‘A’ lodges an F.I.R. at a Police Station against a named accused of a cognizable offence. Upon conclusion of the investigation, the Police filed before the concerned Magistrate’s a Final Report absolving the accused. What steps the Magistrate will take, and what options are open to the informant’s complaint in case the Magistrate accepts the Final Report? [U.P.H.J.S.… Read More »

‘A’ lodges an F.I.R. at a Police Station against a named accused of a cognizable offence. Upon conclusion of the investigation, the Police filed before the concerned Magistrate’s a Final Report absolving the accused. What steps the Magistrate will take, and what options are open to the informant’s complaint in case the Magistrate accepts the Final Report? [U.P.H.J.S. 2000] Find the answer only on Legal Bites. [‘A’ lodges an F.I.R. at a Police Station...

‘A’ lodges an F.I.R. at a Police Station against a named accused of a cognizable offence. Upon conclusion of the investigation, the Police filed before the concerned Magistrate’s a Final Report absolving the accused. What steps the Magistrate will take, and what options are open to the informant’s complaint in case the Magistrate accepts the Final Report? [U.P.H.J.S. 2000]

Find the answer only on Legal Bites. [‘A’ lodges an F.I.R. at a Police Station against a named accused of a cognizable offence. Upon conclusion of the investigation, the Police filed before the concerned Magistrate’s a Final Report absolving the accused. What steps the Magistrate will take, and what options are open to the informant’s complaint in case the Magistrate accepts the Final Report?]

Answer

The Magistrate when acting under Section 156(3) of the Code of Criminal Procedure has two alternatives only-

  • either he could direct re-investigation if he was not satisfied with the final report of the police, or
  • he could straightaway issue process to the accused under Section 204.

The question in the present case at hand is, what is the position, when the Magistrate is dealing with a report submitted by the police, under Section 173, that no case is made out for sending up an accused of trial, which reports, as we have already indicated, is called, in the area in question, as a ‘final report’? The Hon’ble SC has discussed the case at hand in detail in the case of Abhinandan Jha & Ors v. Dinesh Mishra, 1968 AIR 117, as under:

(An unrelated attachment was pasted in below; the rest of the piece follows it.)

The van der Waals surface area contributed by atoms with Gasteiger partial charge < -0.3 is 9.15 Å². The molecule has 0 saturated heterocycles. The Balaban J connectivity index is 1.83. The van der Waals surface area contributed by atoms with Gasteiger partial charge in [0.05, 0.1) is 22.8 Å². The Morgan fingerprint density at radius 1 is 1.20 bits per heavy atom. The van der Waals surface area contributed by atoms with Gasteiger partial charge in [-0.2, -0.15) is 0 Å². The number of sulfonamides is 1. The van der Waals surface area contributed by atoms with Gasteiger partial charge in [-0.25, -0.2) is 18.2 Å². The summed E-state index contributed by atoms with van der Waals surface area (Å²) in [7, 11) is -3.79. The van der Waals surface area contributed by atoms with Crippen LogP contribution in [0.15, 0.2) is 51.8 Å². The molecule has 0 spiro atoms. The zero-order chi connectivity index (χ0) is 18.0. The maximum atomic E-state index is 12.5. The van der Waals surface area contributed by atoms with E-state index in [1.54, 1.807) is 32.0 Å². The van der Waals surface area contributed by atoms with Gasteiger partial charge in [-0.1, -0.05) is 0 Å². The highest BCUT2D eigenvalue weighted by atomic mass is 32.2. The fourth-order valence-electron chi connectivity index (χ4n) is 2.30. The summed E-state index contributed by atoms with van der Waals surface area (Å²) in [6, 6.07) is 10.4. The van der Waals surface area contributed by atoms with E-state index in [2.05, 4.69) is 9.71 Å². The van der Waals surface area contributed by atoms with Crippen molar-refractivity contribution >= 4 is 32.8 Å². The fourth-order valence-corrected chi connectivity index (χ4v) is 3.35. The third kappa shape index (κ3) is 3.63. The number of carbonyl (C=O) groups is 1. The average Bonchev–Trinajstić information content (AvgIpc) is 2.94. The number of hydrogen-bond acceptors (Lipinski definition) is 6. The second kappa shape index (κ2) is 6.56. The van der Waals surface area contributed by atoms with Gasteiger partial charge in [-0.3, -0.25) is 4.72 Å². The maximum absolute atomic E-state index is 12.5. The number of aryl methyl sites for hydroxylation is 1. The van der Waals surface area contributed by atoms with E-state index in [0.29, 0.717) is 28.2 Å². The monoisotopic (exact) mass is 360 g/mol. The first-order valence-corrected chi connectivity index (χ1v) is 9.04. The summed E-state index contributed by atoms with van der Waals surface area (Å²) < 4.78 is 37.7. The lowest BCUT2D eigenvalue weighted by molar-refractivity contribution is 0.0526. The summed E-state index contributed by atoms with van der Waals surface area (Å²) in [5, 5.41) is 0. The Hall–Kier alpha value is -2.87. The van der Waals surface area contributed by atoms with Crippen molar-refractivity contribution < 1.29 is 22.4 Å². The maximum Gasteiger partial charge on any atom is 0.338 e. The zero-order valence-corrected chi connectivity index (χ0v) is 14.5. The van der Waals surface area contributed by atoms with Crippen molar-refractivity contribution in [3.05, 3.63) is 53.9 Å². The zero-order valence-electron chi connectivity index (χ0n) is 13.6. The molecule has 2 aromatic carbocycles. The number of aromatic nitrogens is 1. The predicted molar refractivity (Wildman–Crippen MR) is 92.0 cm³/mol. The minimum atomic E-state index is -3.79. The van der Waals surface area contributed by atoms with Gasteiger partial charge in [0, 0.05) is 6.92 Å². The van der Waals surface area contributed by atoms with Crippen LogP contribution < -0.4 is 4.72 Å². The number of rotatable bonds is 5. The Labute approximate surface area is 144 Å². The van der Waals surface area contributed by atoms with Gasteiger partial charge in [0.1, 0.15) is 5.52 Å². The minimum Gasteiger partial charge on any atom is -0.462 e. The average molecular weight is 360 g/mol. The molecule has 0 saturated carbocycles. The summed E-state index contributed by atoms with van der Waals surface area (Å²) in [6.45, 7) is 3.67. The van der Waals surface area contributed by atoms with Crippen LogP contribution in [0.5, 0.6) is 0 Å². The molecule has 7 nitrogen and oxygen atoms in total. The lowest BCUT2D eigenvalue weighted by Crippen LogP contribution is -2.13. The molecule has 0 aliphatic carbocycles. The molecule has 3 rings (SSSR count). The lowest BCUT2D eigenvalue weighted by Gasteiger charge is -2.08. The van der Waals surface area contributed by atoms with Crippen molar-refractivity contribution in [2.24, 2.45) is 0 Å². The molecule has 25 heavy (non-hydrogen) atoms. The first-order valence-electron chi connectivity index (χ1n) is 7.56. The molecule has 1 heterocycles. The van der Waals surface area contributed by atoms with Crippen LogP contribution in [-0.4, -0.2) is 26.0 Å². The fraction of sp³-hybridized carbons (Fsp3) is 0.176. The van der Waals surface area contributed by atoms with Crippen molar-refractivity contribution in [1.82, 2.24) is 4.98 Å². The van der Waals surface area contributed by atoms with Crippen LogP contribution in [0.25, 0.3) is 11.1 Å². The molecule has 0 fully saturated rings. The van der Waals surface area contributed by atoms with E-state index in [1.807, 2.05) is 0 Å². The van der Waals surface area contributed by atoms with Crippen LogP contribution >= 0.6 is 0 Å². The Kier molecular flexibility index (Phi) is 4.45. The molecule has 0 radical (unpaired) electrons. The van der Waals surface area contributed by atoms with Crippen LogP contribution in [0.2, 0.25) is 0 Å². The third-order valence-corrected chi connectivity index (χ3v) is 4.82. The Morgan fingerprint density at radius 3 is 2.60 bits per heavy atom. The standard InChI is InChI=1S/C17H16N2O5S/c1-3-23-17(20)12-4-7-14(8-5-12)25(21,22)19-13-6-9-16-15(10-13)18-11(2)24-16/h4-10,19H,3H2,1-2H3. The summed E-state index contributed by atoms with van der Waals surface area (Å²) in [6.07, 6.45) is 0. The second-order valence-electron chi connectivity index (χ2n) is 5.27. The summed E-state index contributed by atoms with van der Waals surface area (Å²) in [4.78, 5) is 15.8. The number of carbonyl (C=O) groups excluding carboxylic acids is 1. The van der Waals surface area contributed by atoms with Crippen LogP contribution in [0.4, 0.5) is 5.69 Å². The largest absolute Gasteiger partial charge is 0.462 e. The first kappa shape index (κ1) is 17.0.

Even in those cases, if the Magistrate agrees with the said report, he may accept the final report and close the proceedings. But there may be instances when the Magistrate may take the view, on a consideration of the final report, that the opinion formed by the police is not based on a full and complete investigation, in which case in our opinion the Magistrate will have ample jurisdiction to give directions to the police, under Section 156 (3), to make a further investigation.

That is, if the Magistrate thinks, after considering the final report, that the investigation is unsatisfactory, or incomplete, or that there is scope for further investigation, it will be open to the Magistrate to decline to accept the final report and direct the police to make further investigation, under Section 156(3).

The police, after such further investigation, may submit a charge-sheet, or, again submit a final report, depending upon the further investigation made by them. If ultimately, the Magistrate forms the opinion that the facts, set out in the final report, constitute an offence, he, can take cognizance of the offence under Section 190(1)(c), notwithstanding the contrary opinion of the police, expressed in the final report.

In this connection, the provisions of Section 169 of the Code of Criminal Procedure, are relevant. They specifically provide that even though, on the investigation, a police officer, or other investigating officers, is of the opinion that there is no case for proceeding against the accused, he is bound, while releasing the accused, to take a bond from him to appear, if and when required he has to be present before the Magistrate. This provision is obviously to meet a contingency of the Magistrate when he considers the report of the investigating officer, and judicially takes a view different from the police.

There is certainly no obligation, on the Magistrate, to accept the report, if he does not agree with the opinion formed by the police. Under those circumstances, if he still suspects that an offence has been committed, he is entitled, notwithstanding the opinion of tile police, to take cognizance, under Section 190(1)(c) of the Code of Criminal Procedure. That provision, in our opinion, is obviously intended to secure that offences may not go unpunished and justice may be invoked even where persons individually aggrieved are unwilling or unable to prosecute or the police, either want or through bona fide error, fail to submit a report, setting out the facts constituting the offence.

Therefore, a very wide power is conferred on the Magistrate to take cognizance of an offence not only when he receives information about the commission of an offence from a third person, but also where he has knowledge or even suspicion that the offence has been committed. It is open to the Magistrate to take cognizance of the offence, under Section 190(1) (c), on the ground, that, after having due regard to the final report and the police records placed before him, he has reason to suspect that an offence has been committed.


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Updated On 2022-06-02T05:11:35+05:30
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